In recent weeks, many clients will have seen the benefits of flexible working – both in terms of location and working pattern. For example, working from home can reduce a stressful commute while working flexible hours can help an employee to manage stress by allowing a later start time twice a week to accommodate exercise.
Employers benefit from increased morale, commitment and productivity, and reduced sickness absence while employees can fit their lives around their work, helping them to remain healthy and focused.
- Tackle the cause of mental health issues
If clients don’t monitor their employees’ wellbeing, they won’t have a clear picture of what’s really going on, so action to improve wellbeing in the workplace may be less effective.
Routinely taking stock allows employers to:
- Understand the factors that affect staff wellbeing in their workplace
- Identify what they are already doing to support wellbeing
- Plan further improvements, enhance morale and increase productivity.
Issues that affect wellbeing in the workplace vary. Often triggers that lead to mental health problems and stress include long hours, insufficient breaks, unrealistic expectations or deadlines, lack of control over work, inability to use annual leave, poor internal communication, and poor managerial support.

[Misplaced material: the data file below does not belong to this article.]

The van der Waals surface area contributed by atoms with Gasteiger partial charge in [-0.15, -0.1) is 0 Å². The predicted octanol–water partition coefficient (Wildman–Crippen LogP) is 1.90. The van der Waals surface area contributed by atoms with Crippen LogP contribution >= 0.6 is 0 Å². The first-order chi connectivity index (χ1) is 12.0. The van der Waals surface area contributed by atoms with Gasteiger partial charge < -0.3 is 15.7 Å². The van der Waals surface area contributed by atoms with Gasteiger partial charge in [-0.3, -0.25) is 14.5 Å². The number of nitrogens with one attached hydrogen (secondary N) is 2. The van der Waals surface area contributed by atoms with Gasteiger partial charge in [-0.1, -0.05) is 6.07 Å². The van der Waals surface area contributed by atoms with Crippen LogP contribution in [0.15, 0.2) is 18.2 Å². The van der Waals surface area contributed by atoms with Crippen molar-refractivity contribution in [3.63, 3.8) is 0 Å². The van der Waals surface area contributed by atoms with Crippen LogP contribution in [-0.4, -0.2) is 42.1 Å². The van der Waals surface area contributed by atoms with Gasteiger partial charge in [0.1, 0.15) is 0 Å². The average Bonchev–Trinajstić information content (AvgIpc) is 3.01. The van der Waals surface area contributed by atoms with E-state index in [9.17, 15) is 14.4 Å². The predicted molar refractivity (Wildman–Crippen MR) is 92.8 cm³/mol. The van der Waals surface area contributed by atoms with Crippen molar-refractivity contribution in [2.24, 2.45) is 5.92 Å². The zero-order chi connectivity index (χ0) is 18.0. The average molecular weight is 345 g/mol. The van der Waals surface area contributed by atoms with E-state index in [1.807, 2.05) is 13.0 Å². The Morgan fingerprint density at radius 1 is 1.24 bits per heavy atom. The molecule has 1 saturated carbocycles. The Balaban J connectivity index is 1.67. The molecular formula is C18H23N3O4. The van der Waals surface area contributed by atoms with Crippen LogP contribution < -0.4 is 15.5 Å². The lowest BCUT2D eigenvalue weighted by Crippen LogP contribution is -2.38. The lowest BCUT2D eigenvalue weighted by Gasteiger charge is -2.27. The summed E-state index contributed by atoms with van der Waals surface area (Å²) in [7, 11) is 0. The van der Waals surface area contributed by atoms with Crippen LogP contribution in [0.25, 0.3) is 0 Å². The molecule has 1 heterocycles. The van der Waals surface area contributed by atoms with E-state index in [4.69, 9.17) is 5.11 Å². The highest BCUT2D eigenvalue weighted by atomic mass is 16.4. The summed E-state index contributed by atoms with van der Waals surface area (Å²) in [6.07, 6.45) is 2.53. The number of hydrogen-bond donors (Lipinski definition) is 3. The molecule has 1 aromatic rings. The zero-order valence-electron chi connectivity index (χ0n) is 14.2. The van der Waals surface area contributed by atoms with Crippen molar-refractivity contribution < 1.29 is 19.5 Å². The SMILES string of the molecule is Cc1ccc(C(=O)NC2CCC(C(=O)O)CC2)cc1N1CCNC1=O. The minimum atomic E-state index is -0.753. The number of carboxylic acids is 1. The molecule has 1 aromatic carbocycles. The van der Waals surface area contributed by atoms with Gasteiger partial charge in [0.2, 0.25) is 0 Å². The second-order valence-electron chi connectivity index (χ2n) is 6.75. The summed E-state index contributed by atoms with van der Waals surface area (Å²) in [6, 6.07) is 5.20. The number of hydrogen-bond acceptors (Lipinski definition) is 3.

As workers return to the office after lockdown, the physical work environment also becomes important for wellbeing. Changes to hygiene procedures, the office layout, communal areas, and interpersonal interactions are likely to be challenging. So, it’s important that employers improve the work environment to minimise risk (and employee stress) and to make it as conducive to wellbeing as possible.
Reviewing these issues regularly can help clients to tackle areas of concern before they become problems.
- Lead by example
For clients who are business owners, line managers or senior executives in their business, leading by example is one of the best ways they can support workplace wellbeing.
They can start by sending a clear message to their staff that their wellbeing matters, and by speaking to employees regularly to check how they’re getting on and what might be causing them stress. They should also create space for their team to ask questions and raise issues.
Clients should also make themselves available for their staff. Regular one-to-ones and reviews can help maintain good working relationships and it also helps to manage workloads by clearly defining work and agreeing reasonable deadlines.
Employers should also promote positive work relationships, encouraging:
- Staff exercise and social events
- A culture of teamwork, collaboration, and information-sharing
- Robust policies on bullying and harassment
- Peer support, buddy systems and mentoring
Get in touch
We’re committed to promoting wellbeing, and Mind is our chosen charity of 2020. Mind offer some excellent resources your clients can use to help promote wellbeing in the age of Covid-19 – perhaps they could consider making a donation to the charity in return?
If you have clients who would benefit from advice on how employee benefit schemes could also help support their workforce, we can help. Email firstname.lastname@example.org or call us on 0118 987 6655.